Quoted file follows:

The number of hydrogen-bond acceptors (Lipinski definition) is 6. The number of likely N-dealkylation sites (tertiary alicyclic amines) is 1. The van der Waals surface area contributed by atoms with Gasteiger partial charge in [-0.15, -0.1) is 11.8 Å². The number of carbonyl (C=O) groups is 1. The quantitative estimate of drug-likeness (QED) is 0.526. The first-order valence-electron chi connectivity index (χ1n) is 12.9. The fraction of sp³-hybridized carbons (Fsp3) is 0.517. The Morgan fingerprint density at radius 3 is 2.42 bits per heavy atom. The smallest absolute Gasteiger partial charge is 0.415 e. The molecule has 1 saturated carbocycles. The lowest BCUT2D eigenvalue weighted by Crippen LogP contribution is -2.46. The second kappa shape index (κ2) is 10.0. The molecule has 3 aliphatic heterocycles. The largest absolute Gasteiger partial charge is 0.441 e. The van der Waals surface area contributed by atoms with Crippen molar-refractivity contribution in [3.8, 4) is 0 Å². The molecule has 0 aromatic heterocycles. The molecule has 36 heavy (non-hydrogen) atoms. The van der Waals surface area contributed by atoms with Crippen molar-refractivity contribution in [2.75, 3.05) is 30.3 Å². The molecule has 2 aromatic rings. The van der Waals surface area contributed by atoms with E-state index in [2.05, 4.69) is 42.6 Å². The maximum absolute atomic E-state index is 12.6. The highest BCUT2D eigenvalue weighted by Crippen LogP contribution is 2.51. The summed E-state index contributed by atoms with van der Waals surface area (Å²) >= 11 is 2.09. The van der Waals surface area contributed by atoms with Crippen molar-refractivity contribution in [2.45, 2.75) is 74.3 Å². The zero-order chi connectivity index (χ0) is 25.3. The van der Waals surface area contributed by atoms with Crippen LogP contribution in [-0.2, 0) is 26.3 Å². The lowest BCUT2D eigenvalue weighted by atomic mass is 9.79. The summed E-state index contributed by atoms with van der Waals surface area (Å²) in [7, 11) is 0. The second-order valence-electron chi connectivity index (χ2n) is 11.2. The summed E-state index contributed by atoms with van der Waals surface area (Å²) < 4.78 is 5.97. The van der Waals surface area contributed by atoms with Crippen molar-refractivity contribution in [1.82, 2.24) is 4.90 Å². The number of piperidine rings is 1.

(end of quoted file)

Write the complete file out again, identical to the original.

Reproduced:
The number of hydrogen-bond acceptors (Lipinski definition) is 6. The number of likely N-dealkylation sites (tertiary alicyclic amines) is 1. The van der Waals surface area contributed by atoms with Gasteiger partial charge in [-0.15, -0.1) is 11.8 Å². The number of carbonyl (C=O) groups is 1. The quantitative estimate of drug-likeness (QED) is 0.526. The first-order valence-electron chi connectivity index (χ1n) is 12.9. The fraction of sp³-hybridized carbons (Fsp3) is 0.517. The Morgan fingerprint density at radius 3 is 2.42 bits per heavy atom. The smallest absolute Gasteiger partial charge is 0.415 e. The molecule has 1 saturated carbocycles. The lowest BCUT2D eigenvalue weighted by Crippen LogP contribution is -2.46. The second kappa shape index (κ2) is 10.0. The molecule has 3 aliphatic heterocycles. The largest absolute Gasteiger partial charge is 0.441 e. The van der Waals surface area contributed by atoms with Crippen molar-refractivity contribution in [3.8, 4) is 0 Å². The molecule has 0 aromatic heterocycles. The molecule has 36 heavy (non-hydrogen) atoms. The van der Waals surface area contributed by atoms with Crippen molar-refractivity contribution in [2.75, 3.05) is 30.3 Å². The molecule has 2 aromatic rings. The van der Waals surface area contributed by atoms with E-state index in [2.05, 4.69) is 42.6 Å². The maximum absolute atomic E-state index is 12.6. The highest BCUT2D eigenvalue weighted by Crippen LogP contribution is 2.51. The summed E-state index contributed by atoms with van der Waals surface area (Å²) >= 11 is 2.09. The van der Waals surface area contributed by atoms with Crippen molar-refractivity contribution in [2.45, 2.75) is 74.3 Å². The zero-order chi connectivity index (χ0) is 25.3. The van der Waals surface area contributed by atoms with Crippen LogP contribution in [-0.2, 0) is 26.3 Å². The lowest BCUT2D eigenvalue weighted by atomic mass is 9.79. The summed E-state index contributed by atoms with van der Waals surface area (Å²) in [7, 11) is 0. The second-order valence-electron chi connectivity index (χ2n) is 11.2. The summed E-state index contributed by atoms with van der Waals surface area (Å²) < 4.78 is 5.97. The van der Waals surface area contributed by atoms with Crippen molar-refractivity contribution in [1.82, 2.24) is 4.90 Å². The number of piperidine rings is 1.